Published:Tuesday | August 18, 2015 Daraine Luton
With electricity rates set to decline by 7.1 per cent this month, the Jamaica Manufacturers’ Association (JMA) says it hopes that this will be part of an ongoing movement to lower light bills.
JMA President Metry Seaga said yesterday that the reduction is “a welcome one”.
“It is not enough, but it is a good start. It makes a difference to many companies that are barely holding on. Some of us when we get our light bill, we hold our hearts for three days trying to figure out how we are going to pay it. Any reduction in those bills keeps us afloat longer,” the JMA boss said.
The Jamaica Public Service Company Ltd (JPS) said yesterday that the reduction in bills was attributed to reduced fuel prices.
“The fuel & IPP charge on bills for August is $14.47 per kilowatt-hour (kWh), compared to the charge of $16.76 per kWh applied to July bills. This means that the total cost per kWh of electricity has fallen from 27 US cents to 24 US cents, or J$28.18,” the JPS said.
The fuel charge on electricity bills changes each month, depending on the cost of the oil that JPS and other power generating companies buy to produce electricity.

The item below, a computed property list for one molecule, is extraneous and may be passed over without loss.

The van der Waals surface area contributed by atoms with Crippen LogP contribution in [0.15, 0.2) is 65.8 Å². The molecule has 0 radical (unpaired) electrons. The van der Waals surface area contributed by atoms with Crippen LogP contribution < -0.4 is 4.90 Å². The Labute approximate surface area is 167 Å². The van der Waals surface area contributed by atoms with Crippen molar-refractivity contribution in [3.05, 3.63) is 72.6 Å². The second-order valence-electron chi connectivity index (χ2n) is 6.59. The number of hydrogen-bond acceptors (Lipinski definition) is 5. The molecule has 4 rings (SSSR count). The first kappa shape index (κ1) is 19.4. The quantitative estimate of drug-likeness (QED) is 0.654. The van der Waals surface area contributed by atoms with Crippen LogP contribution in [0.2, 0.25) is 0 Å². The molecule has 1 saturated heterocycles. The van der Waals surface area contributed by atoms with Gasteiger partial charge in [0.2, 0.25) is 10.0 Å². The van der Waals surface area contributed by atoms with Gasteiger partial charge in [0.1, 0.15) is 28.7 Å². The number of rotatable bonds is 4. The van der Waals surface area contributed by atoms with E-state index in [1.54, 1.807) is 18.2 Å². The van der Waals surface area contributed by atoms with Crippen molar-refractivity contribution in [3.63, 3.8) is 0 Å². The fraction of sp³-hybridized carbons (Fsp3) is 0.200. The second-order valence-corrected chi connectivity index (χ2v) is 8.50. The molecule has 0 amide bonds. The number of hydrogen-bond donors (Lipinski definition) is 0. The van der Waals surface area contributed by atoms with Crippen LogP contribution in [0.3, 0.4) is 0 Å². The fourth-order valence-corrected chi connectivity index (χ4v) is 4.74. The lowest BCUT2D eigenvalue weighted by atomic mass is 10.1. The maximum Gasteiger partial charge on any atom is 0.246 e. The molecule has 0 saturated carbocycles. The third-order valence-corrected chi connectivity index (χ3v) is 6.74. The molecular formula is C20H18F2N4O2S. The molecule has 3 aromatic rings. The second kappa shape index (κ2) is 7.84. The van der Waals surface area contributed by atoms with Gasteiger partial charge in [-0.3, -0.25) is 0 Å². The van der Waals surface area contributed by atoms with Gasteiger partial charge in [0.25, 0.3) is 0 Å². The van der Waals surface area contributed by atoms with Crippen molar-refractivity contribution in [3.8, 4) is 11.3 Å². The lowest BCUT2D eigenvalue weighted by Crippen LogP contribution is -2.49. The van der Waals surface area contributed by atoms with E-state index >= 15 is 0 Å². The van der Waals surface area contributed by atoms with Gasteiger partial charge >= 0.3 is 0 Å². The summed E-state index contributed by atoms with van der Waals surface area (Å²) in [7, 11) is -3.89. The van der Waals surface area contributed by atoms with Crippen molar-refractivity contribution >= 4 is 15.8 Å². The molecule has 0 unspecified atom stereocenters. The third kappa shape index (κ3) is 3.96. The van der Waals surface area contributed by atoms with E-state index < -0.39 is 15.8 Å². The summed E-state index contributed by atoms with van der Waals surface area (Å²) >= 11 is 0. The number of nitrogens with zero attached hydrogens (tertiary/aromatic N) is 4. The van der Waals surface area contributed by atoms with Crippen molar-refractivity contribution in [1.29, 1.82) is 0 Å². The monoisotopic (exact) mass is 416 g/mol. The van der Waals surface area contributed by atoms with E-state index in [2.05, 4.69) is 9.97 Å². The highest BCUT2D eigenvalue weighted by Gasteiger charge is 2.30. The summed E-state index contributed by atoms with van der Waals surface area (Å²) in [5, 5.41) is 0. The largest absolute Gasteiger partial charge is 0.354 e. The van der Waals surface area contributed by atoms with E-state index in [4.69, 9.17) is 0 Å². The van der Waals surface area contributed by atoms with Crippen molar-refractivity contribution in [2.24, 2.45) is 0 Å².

Ja Very Fortunate
Seaga said Jamaica has been very fortunate that OIL PRICES have fallen globally.
The Electricity Sector Enterprise Team (ESET) has signed off on the establishment of 330 megawatts of new generating capacity for Jamaica as part of the Government’s push to lower electricity rates on the island.
ESET has laid out a number of energy projects proposed by different companies that will develop new and convert existing capacity to cheaper fuel sources by 2018.
“I am confident that we are on the right road,” Seaga said of the work being done by the Vin Lawrence-chaired ESET team to secure lower energy prices.
“Are we moving fast enough? Not as fast as I would like, but I am not sure that we can move any faster at the moment. I am happy that we are on the right track,” Seaga added.
Donovan Wignal, president of the Micro, Small and Medium-Sized Enterprises Alliance, said the reduction was a fillip for growth within the businesses.
“Every single reduction in the cost of any input that we utilise for business, whether in manufacturing or in service providing, it is absolutely a welcome event in the sense that it will free us up from expenses, allowing us to put additional resources into growing our business,” Wignal said.
“When you look at the manufacturing sector, the people who do broilers, the people who do ornamental fishing, the hairdressers, even the man that runs the shop on the corner, the people who do services that have to use preconditioning units for days upon days and hours upon hours will absolutely welcome the news and even look further down the road for it going down a bit more,” he added.
published by The Gleaner.
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